Liz Persaud never thought of her disability as a disadvantage. The sophomore at Georgia State University in Atlanta has been an advocate for disabilities rights since she was a young child growing up in New York.
She has spoken to numerous high school and college students about muscular dystrophy (MD) throughout Atlanta, and has participated in the Jerry Lewis Labor Day Weekend Telethon for the Muscular Dystrophy Association since she was eight.
Diagnosed with spinal muscular atrophy, one of the 40 characteristics of muscular dystrophy, at nine months, Persaud has never been able to walk on her own. MD is a disease, which weakens one's muscles and prohibits body movement in most cases. At the age of nine, doctors performed a spinal infusion operation on her, which placed two metal rods on her vertebrae to strengthen and straighten her back. When she was born, she says, her spinal cord was curved at a 60-degree angle. "When I finally had the operation, the doctors said I grew two inches," Persaud laughs.
One of those goals is going to college -- something most young people take for granted. For Persaud, here's where the perseverance kicks in. Since she uses a wheelchair to get around, she has to depend on Atlanta's MARTA system to get to and from school everyday. MARTA is a van service that provides transportation to the elderly and disabled. She says this can be pretty frustrating.
"I'm not the only person who uses the services, and the scheduling for their arrival to my house is not always consistent," she says. "Sometimes, they will pick me up at 6 a.m., 7 a.m. and one time they wanted to pick me up at 5 a.m. That is when I get frustrated and angry because I'm unable to drive."
Persaud, who is admittedly not a morning person, has to make daily sacrifices just to get to and from campus - something most college students don't even bat an eyelash at. "I have a 9 a.m. on Tuesdays and Thursdays, and I have to wake up at 5 a.m. most of the times because the van has other stops. My schoolwork is very important to me so I have to do what I have to do."
Once the sociology major is on campus, getting to class can be a difficult task. Georgia State, she says, has reasonable access for the handicapped throughout the school, but sometimes it can get scary. "One time I was trying to get to class by taking a very narrow elevator. I had no choice, and as I rolled into it, I realized there was no room for me to turn around," she recalls. "As the elevator stopped and I tried to back out, my wheels got trapped when I was moving backwards. I couldn't get my wheels to move. I began to lean backwards, but luckily a guy passed by and helped me. I would have [fallen] if he wasn't there."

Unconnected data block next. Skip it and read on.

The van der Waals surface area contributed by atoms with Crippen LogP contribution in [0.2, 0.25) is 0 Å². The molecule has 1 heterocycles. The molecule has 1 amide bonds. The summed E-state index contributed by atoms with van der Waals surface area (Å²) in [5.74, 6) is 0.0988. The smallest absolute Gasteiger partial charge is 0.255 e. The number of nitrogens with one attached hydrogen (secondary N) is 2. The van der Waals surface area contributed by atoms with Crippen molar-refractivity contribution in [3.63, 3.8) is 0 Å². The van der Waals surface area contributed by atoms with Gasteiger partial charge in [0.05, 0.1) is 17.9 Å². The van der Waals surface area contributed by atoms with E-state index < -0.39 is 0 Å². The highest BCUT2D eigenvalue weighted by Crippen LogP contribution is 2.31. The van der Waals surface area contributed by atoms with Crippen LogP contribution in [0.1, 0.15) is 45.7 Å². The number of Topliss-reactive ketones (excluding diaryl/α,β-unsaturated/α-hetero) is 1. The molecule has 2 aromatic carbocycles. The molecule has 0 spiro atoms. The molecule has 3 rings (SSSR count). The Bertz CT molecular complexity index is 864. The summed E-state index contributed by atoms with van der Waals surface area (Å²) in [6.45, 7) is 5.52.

Despite all of the obstacles Persaud faces just to get to campus and class, she refuses to let her disability rule her life as a college student. She says she thinks of herself as a very independent person who just happens to be in a wheelchair. "I have to be dependent on people, but everyone is dependent on others sometimes."
Most universities and colleges offer personal services for physically challenged students, by catering to their particular need or disability. Persaud, like other students in her situation, takes advantage of this because it helps level the playing field with her classmates. Carolyn Gergley, director of the Margaret Staton Office of Disabilities Services on Georgia's campus, says it's great to know it's there for those students who need it. But not everyone takes advantage.
Persaud, who does need the service, goes to the office, which can be used for testing, tutoring and other services, every day to prepare for classes. Since her bodily movements are minimal, she has to place her books on a tray in front of her wheelchair.
Once she's in class, she is able to take notes, but, again, that's something that can be difficult to endure, especially if the professor goes on ad nauseam. However when it comes to her schoolwork, she let's her professors know in the beginning what she needs. "Sometimes I can be pushy, and I let them know what I need, what I'm able to do and not do, and ask them what they need from me," she says. "I don't want any special treatment because I'm disabled. Just equal treatment."
Persaud says she gets her spunk and independence from her support system of family and friends. "My parents have never treated me any differently, it's not an issue." She remembers times when she was younger, when she did get frustrated, that she couldn't do what the other children did. "I recall when my friends were swinging on the swings, I would just sit next to them and talk. When we used to play in the sandbox, my parents would take a Tupperware bowl and place sand in the bowl so I could play with it."
Persaud's ultimate goal is to become a transition counselor to help disabled high school students adjust to college. Her activism in the disabled community has led her to receive the state of Georgia Muscular Dystrophy Personal Achievement Award last September.
Persaud wants disabled persons and those who aren't disabled to realize a disability isn't a burden on life and an excuse to give up on it. "It's important for others to be aware of disabled people, and disabled people to realize it is nothing to be ashamed of because you're in a wheelchair. You shouldn't miss out on life because of that."